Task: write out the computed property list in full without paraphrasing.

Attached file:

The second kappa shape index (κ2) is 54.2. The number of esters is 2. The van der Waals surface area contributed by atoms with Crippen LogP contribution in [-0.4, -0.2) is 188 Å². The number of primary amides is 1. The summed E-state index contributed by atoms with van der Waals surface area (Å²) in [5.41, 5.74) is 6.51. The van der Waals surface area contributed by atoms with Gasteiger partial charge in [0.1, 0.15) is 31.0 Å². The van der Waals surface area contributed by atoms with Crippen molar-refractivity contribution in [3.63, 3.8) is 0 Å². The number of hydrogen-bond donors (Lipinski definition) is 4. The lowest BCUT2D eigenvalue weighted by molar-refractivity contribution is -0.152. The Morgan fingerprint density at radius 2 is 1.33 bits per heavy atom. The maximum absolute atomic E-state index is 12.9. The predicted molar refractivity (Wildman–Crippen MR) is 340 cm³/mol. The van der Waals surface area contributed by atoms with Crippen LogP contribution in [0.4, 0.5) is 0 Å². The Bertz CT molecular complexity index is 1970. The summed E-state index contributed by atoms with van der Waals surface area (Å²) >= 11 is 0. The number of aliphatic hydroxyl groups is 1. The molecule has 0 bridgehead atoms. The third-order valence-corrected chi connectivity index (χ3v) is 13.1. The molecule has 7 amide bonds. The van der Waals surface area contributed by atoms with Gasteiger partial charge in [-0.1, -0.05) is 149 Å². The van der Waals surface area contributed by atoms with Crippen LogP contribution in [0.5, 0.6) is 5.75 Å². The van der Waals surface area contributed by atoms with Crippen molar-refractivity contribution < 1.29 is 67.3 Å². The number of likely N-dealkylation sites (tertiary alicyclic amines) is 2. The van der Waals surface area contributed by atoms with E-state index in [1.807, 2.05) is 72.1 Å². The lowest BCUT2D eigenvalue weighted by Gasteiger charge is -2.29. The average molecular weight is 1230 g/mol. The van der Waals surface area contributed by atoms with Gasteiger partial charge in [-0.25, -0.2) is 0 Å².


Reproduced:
The second kappa shape index (κ2) is 54.2. The number of esters is 2. The van der Waals surface area contributed by atoms with Crippen LogP contribution in [-0.4, -0.2) is 188 Å². The number of primary amides is 1. The summed E-state index contributed by atoms with van der Waals surface area (Å²) in [5.41, 5.74) is 6.51. The van der Waals surface area contributed by atoms with Gasteiger partial charge in [0.1, 0.15) is 31.0 Å². The van der Waals surface area contributed by atoms with Crippen molar-refractivity contribution in [3.63, 3.8) is 0 Å². The number of hydrogen-bond donors (Lipinski definition) is 4. The lowest BCUT2D eigenvalue weighted by molar-refractivity contribution is -0.152. The Morgan fingerprint density at radius 2 is 1.33 bits per heavy atom. The maximum absolute atomic E-state index is 12.9. The predicted molar refractivity (Wildman–Crippen MR) is 340 cm³/mol. The van der Waals surface area contributed by atoms with Crippen LogP contribution in [0.4, 0.5) is 0 Å². The Bertz CT molecular complexity index is 1970. The summed E-state index contributed by atoms with van der Waals surface area (Å²) >= 11 is 0. The number of aliphatic hydroxyl groups is 1. The molecule has 0 bridgehead atoms. The third-order valence-corrected chi connectivity index (χ3v) is 13.1. The molecule has 7 amide bonds. The van der Waals surface area contributed by atoms with Gasteiger partial charge in [-0.1, -0.05) is 149 Å². The van der Waals surface area contributed by atoms with Crippen LogP contribution in [0.5, 0.6) is 5.75 Å². The van der Waals surface area contributed by atoms with Crippen molar-refractivity contribution < 1.29 is 67.3 Å². The number of likely N-dealkylation sites (tertiary alicyclic amines) is 2. The van der Waals surface area contributed by atoms with E-state index in [1.807, 2.05) is 72.1 Å². The lowest BCUT2D eigenvalue weighted by Gasteiger charge is -2.29. The average molecular weight is 1230 g/mol. The van der Waals surface area contributed by atoms with Gasteiger partial charge in [-0.25, -0.2) is 0 Å².